The Ciompi Quartet of Duke University was established in 1965. The Gothic Rockpile’s resident quartet is viewed by many Triangle music lovers as “our quartet,” the performing ensemble that has served the region longer than most others, and with – it might well be argued – the most consistently distinguished artistry. Yes, there are older groups – the NC Symphony, the NC Master Chorale, the Choral Society of Durham. And there are older presenters – Duke Performances, Carolina Performing Arts, Chamber Music Raleigh (to give the current names of these organizations).

For 44 of those 53 Ciompi years, the cellist has been Fred Raimi. (An account of the quartet’s first 40 years can be found in an earlier CVNC feature article.)

Raimi played with what might justifiably be called “his” quartet for the last time in Baldwin Auditorium on a balmy spring evening.

It was an impressive leave-taking, focused on music instead of personality, music by Mozart and Haydn and Brahms. “Junior” Ciompi members, second violinist Hsiao-mei Ku and first violinist and relative newcomer Eric Pritchard (we are using some of these adjectives loosely) provided the two upper voices. On this exceptional evening, the violist was Raimi’s brother Max, a distinguished composer (whose works have been heard here with considerable frequency) and member of the Chicago Symphony Orchestra. Sitting in for the second Brahms viola quintet was Rachel Kuipers Yonan, whose performance with “our quartet” earlier this season was noted in CVNC‘s review of the CQ’s opening concert.

The evening thus had some hallmarks of a family affair, with brothers supporting each other, musically and most certainly in other respects as well. This was of course to have been a different program, with a different guest, in the form of Fred’s spouse, pianist Jane Hawkins, the beloved keyboard artist and former chair of the music department, whose untimely passing so tragically disrupted not only the Raimi family but also the extended music community in the Triangle and beyond. So this was yet another in what may well be an ongoing series of bittersweet farewells around here of late….

Shut your eyes and you can perhaps hear critics who were working at the time of the birth of the Ciompi Quartet – including Nell Hirschberg and Peregrine White – saying (from beyond the grave):
          Well, how was the concert?

Well, it was outstanding in nearly every respect.

Few conductors play Haydn and Mozart with comparable élan. This tends to apply to string quartets, too. But the Ciompi Quartet has been nailing Haydn with exceptional skill and keen insight for as long as some of us can remember, and its Mozart is comparably fine. This program began with Mozart’s Quartet in A, K.464, aptly described in notes by Fred Raimi that should be required reading for anyone seeking enhanced awareness of this music’s special qualities. The performance was superb, marked by the ensemble’s habitual precision, incisiveness, meticulous attention to dynamics, and perfectly proportioned phrasing, in the context of which each individual voice had – and seized – ample opportunities to shine.

One would normally open a program like this with Haydn, but the appearance of the Quartet in C, H.III:32, after the Mozart in fact enhanced its many charms and delights. It’s often been said that distinguishing characteristics of the CQ’s Haydn include passion and intensity, qualities that were in considerable evidence here. Again, the playing was at the very highest level, and the sense of ensemble was remarkable, particularly given the fact that Max Raimi is not a regular member. The many little passages in which the viola and the cello carried on dialogue were especially heart-warming.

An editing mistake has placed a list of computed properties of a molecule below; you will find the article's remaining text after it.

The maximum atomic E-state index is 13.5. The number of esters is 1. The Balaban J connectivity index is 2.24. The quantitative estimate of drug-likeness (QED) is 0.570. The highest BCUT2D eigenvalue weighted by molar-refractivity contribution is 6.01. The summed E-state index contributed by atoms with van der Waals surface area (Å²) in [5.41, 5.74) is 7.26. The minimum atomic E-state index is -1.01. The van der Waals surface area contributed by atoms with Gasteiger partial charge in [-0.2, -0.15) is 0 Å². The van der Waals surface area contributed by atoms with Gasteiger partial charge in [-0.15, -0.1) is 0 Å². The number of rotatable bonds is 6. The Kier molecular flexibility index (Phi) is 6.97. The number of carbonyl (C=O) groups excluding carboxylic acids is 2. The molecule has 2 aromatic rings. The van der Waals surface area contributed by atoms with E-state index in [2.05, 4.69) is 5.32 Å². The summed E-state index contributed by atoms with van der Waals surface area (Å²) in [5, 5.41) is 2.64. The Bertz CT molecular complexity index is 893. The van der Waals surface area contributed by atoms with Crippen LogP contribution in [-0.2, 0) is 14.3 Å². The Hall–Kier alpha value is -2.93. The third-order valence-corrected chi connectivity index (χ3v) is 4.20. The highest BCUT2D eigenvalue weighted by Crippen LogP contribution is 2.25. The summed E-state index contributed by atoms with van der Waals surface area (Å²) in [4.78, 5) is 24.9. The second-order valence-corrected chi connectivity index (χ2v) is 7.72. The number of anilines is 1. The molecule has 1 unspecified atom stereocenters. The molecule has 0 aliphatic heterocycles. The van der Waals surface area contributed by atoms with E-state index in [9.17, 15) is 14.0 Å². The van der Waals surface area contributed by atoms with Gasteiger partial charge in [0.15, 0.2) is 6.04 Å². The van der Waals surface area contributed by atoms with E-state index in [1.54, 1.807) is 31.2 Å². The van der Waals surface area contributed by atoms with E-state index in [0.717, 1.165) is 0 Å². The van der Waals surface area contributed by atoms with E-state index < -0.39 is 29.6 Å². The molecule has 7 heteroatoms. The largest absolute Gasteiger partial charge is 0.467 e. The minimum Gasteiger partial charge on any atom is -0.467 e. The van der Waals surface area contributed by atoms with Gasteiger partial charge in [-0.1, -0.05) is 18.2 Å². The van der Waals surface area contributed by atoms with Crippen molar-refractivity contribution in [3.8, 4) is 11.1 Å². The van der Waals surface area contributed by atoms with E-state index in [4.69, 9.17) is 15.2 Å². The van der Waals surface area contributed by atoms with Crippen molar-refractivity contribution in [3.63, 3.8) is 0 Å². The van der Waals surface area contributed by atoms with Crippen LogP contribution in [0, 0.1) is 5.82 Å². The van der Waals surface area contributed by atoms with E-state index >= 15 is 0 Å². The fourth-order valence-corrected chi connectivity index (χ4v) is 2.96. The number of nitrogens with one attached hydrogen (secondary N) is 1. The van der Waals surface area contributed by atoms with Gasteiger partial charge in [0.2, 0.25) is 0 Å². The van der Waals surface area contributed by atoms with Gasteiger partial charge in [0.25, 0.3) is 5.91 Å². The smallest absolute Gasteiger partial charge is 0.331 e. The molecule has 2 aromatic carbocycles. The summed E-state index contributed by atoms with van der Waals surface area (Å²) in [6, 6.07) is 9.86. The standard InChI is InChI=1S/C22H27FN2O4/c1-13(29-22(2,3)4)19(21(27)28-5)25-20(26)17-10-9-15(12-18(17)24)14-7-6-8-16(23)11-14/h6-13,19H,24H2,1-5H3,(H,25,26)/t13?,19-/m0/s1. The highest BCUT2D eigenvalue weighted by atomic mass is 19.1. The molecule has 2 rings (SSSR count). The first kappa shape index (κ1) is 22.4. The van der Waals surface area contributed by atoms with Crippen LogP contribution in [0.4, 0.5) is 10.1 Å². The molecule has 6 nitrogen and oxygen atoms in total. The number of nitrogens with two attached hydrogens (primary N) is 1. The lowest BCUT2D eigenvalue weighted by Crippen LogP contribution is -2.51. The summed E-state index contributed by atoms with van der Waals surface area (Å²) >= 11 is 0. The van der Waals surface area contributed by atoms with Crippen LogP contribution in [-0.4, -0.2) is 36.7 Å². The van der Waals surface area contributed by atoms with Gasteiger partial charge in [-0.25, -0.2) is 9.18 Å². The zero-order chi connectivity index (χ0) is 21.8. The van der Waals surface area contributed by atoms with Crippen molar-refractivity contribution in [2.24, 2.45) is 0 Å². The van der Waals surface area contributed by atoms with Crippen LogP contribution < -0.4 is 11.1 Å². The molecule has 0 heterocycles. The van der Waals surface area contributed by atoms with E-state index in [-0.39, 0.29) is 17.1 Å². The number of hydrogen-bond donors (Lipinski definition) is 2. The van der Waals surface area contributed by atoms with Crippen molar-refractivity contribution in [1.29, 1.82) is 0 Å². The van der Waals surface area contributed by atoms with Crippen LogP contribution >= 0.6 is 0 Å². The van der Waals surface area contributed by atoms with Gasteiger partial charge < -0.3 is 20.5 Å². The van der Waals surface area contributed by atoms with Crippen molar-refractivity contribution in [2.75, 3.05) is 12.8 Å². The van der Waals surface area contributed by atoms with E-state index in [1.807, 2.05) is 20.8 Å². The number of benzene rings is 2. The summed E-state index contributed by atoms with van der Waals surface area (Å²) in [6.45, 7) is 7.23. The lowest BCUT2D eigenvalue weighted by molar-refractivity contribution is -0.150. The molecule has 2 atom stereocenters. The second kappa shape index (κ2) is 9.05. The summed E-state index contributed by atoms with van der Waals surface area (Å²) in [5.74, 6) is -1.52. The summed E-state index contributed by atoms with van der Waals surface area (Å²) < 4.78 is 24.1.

The second of Brahms’ viola quintets, Op. 111, featured Max Raimi as first viola and Yonan as second. The seating placed Fred Raimi in the center – appropriately, some surely thought, as he was in fact a center of attention on this occasion, although there’s little doubt he’d prefer to have us center instead on the music, The Brahms, with its autumnal colors, facilitated by its darker-than-usual instrumental palette, proved an ideal vehicle for this last part of tribute and farewell to a great artist whose exceptional service will now be inscribed in the annals of our musical lives. The music seemed to glow from within, and when it ended in triumph, following all that reflection, the audience erupted with applause and cheers, the standing crowd calling the artists back again and again till Fred himself curtsied as if to say “Enough already!”

There followed a reception on the front porch of the Mary Duke Biddle Music Building to which the entire audience was invited, thus providing the proverbial icing on the retirement cake.

For the record, Fred Raimi will remain a member of Duke’s Department of Music next season as cellist Caroline Stinson (formerly of the Lark Quartet) assumes duties as the CQ’s newest member. And Fans of Fred – whose nickname Frederic the Great was earned in his years of exceptional service to the arts and education – should note that he may be heard once more this summer, in the third of three concerts being offered at Kirby Horton Hall that will feature Stinson in June, Bagg in July, and Pritchard and Raimi in August. Stay tuned for dates and details.

PS The place was crawling with cellists, present to pay tribute to their esteemed colleague. And – particularly speaking of the Lark – there was more cello playing earlier the same day, at the moving memorial farewell to Paul Green, Jr., during which music was offered by cellists Nancy Green (Paul’s daughter), Astrid Schween (Paul’s daughter-in-law, formerly with the Lark, now with the Juilliard), Emma Dunlap-Grube (of the Chapel Hill School of Musical Arts), and Lindsay Stipe (of Meredith College) – along with pianists Dorrit Green (Paul’s sister) and Fred Moyer (Paul’s nephew). It was a good day for cellists – and for reflection.